Let's fix some field $k$ and a $k$-algebra $(A,\mu)$. We want to understand deformations of $(A,\mu)$, and to start only infinitesimal deformations. For this we fix an Artinian augmented $k$-algebra $R\to k$ and build a groupoid $\operatorname{Def}_R$: objects are flat $R$-algebras $B$ with an isomorphism $\rho: B\otimes_R k\cong A$, and morphisms from $(B,\rho)$ to $(B',\rho')$ are isomorphisms of $R$-algebras over $k$.

$R$ being Artinian just means that $R \cong k\oplus\mathfrak m$, with $\mathfrak m$ being nilpotent and finite-dimensional. In fact, one does not lose all that much by restricting to $R_n = k[\hbar]/(\hbar^{n+1})$. By flatness, any $R_n$-deformation is of the form $B\cong R_n\otimes_k A\cong A[\hbar]/(\hbar^{n+1})$, but with an interesting multiplication $\mu_{B}$. It is determined by $\mu_B(a,a') = \sum_{i=0}^n\hbar^i\mu_i(a,a')$ for some maps $\mu_i:A\otimes_k A\to A$. Similarly, any automorphism $\lambda$ of $B$ is determined by $\lambda(a) = \sum_{i=0}^n\hbar^n\lambda_i(a)$ for some maps $\lambda_i:A\to A$. Then the condition that $\mu_B$ is associative leads to the following constraints:

  • $\mu_0 = \mu$ by checking compatibility with $\rho$. From now on, I'll write $\cdot = \mu$. Similarly, $\lambda_0 = \operatorname{id}$.
  • $\mu_1(f,g)h + \mu_1(fg,h) = f\mu_1(g,h) + \mu_1(f,gh)$, and $\lambda$ is a morphism from $\mu_1$ to $\mu_2$ iff $\mu_1(f,g) - \mu_2(f,g) = \lambda_1(fg) - f\lambda_1(g) - \lambda_1(f)g$. The first condition is that $\mu_1$ is a closed $1$-cocycle in the Hochschild chain complex $HH^n(A) = \operatorname{Hom}(A^{\otimes(n+1)},A)$ with differential $$ \mathrm d\mu(a_0,\dots,a_{n+1}) = a_0\mu(a_1,\dots,a_n) + \sum_{i=0}^{n-1} (-1)^{i+1}\mu(a_0,\dots,a_ia_{i+1},\dots,a_n) + (-1)^{n+1}\mu(a_0,\dots,a_{n-1})a_n\ . $$ The multiplications of two such cocycles are isomorphic iff the cocycles are cohomologous. In this case the isomorphisms are a torsor over the set of closed $0$-cycles. All in all, the category $\operatorname{Def}_{k[x]/x^2}$ has objects in bijection with $H^1(HH(A))$, and each object has automorphism group $H^0(HH(A))$.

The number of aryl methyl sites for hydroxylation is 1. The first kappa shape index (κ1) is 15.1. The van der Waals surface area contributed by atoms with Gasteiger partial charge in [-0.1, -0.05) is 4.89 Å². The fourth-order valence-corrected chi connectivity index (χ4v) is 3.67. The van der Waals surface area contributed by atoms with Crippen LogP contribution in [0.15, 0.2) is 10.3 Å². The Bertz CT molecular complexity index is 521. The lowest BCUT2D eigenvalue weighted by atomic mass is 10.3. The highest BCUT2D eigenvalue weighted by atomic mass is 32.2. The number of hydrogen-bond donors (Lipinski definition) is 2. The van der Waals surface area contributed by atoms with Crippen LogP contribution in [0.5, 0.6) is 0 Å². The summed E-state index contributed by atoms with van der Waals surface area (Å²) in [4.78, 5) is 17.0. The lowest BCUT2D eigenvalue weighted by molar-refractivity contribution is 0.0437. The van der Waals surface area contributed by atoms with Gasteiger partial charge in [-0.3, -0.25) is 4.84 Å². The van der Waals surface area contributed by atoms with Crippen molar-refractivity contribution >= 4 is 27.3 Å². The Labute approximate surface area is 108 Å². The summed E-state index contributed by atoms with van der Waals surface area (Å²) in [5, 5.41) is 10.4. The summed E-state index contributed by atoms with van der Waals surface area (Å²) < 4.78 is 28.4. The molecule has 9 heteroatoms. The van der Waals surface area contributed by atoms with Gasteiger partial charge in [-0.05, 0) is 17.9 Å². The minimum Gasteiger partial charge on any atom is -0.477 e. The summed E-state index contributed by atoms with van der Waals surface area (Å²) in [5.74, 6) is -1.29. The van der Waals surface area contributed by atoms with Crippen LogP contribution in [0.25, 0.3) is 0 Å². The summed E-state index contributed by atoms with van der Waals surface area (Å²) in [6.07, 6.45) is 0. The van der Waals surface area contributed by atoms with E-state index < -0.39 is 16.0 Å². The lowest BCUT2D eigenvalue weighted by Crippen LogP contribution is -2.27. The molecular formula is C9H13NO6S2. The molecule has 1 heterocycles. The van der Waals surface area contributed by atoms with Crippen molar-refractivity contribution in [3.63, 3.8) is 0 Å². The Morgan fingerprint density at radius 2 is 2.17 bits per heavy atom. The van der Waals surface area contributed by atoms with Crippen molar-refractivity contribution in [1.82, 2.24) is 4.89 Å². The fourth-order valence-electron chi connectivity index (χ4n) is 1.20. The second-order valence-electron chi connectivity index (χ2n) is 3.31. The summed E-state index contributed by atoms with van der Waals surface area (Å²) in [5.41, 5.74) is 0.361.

• $f\mu_2(g,h) - \mu_2(fg,h) + \mu_2(f,gh) - \mu_2(f,g)h = \mu_1(f,\mu_1(g,h)) - \mu_1(\mu_1(f,g),h)$. Thus given a first-order deformation $\mu_1$, one may form the element $\mu_1(-,\mu_1(-,-)) - \mu_1(\mu_1(-,-),-)$, which one can check to be a closed $2$-cocycle. The existence of $\mu_2$ is equivalent to the corresponding cohomology class vanishing. Thus for every first-order deformation there is an obstruction lying in $H^2(HH(A))$ which vanishes iff this first-order deformation extends to a second-order deformation. In this case the extensions are a torsor over $H^1(HH(A))$, and similarly for the automorphisms.